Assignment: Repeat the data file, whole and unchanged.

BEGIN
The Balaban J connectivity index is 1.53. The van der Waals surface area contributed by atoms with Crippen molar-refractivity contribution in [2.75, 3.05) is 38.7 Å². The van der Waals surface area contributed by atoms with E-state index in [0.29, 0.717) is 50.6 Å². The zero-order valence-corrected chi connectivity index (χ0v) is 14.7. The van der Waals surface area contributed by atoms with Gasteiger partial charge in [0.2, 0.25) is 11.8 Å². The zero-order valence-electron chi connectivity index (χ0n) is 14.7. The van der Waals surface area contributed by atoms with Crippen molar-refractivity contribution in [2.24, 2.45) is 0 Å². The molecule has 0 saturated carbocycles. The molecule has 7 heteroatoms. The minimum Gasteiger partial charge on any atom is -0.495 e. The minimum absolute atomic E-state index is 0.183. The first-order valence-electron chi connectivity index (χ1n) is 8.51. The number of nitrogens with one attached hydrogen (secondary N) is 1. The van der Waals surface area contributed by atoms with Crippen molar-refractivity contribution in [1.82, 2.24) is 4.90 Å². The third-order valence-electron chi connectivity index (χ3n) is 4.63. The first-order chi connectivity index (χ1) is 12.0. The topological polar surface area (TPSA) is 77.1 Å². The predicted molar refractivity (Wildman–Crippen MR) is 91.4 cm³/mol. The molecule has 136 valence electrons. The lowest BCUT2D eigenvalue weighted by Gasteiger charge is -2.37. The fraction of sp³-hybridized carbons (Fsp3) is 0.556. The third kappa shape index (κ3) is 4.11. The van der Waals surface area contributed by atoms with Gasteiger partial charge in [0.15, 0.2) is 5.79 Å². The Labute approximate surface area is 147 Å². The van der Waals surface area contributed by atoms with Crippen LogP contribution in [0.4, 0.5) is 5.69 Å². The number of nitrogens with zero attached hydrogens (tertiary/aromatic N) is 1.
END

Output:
The Balaban J connectivity index is 1.53. The van der Waals surface area contributed by atoms with Crippen molar-refractivity contribution in [2.75, 3.05) is 38.7 Å². The van der Waals surface area contributed by atoms with E-state index in [0.29, 0.717) is 50.6 Å². The zero-order valence-corrected chi connectivity index (χ0v) is 14.7. The van der Waals surface area contributed by atoms with Gasteiger partial charge in [0.2, 0.25) is 11.8 Å². The zero-order valence-electron chi connectivity index (χ0n) is 14.7. The van der Waals surface area contributed by atoms with Crippen molar-refractivity contribution in [2.24, 2.45) is 0 Å². The molecule has 0 saturated carbocycles. The molecule has 7 heteroatoms. The minimum Gasteiger partial charge on any atom is -0.495 e. The minimum absolute atomic E-state index is 0.183. The first-order valence-electron chi connectivity index (χ1n) is 8.51. The number of nitrogens with one attached hydrogen (secondary N) is 1. The van der Waals surface area contributed by atoms with Crippen molar-refractivity contribution in [1.82, 2.24) is 4.90 Å². The third-order valence-electron chi connectivity index (χ3n) is 4.63. The first-order chi connectivity index (χ1) is 12.0. The topological polar surface area (TPSA) is 77.1 Å². The predicted molar refractivity (Wildman–Crippen MR) is 91.4 cm³/mol. The molecule has 136 valence electrons. The lowest BCUT2D eigenvalue weighted by Gasteiger charge is -2.37. The fraction of sp³-hybridized carbons (Fsp3) is 0.556. The third kappa shape index (κ3) is 4.11. The van der Waals surface area contributed by atoms with Gasteiger partial charge in [0.15, 0.2) is 5.79 Å². The Labute approximate surface area is 147 Å². The van der Waals surface area contributed by atoms with Crippen LogP contribution in [0.4, 0.5) is 5.69 Å². The number of nitrogens with zero attached hydrogens (tertiary/aromatic N) is 1.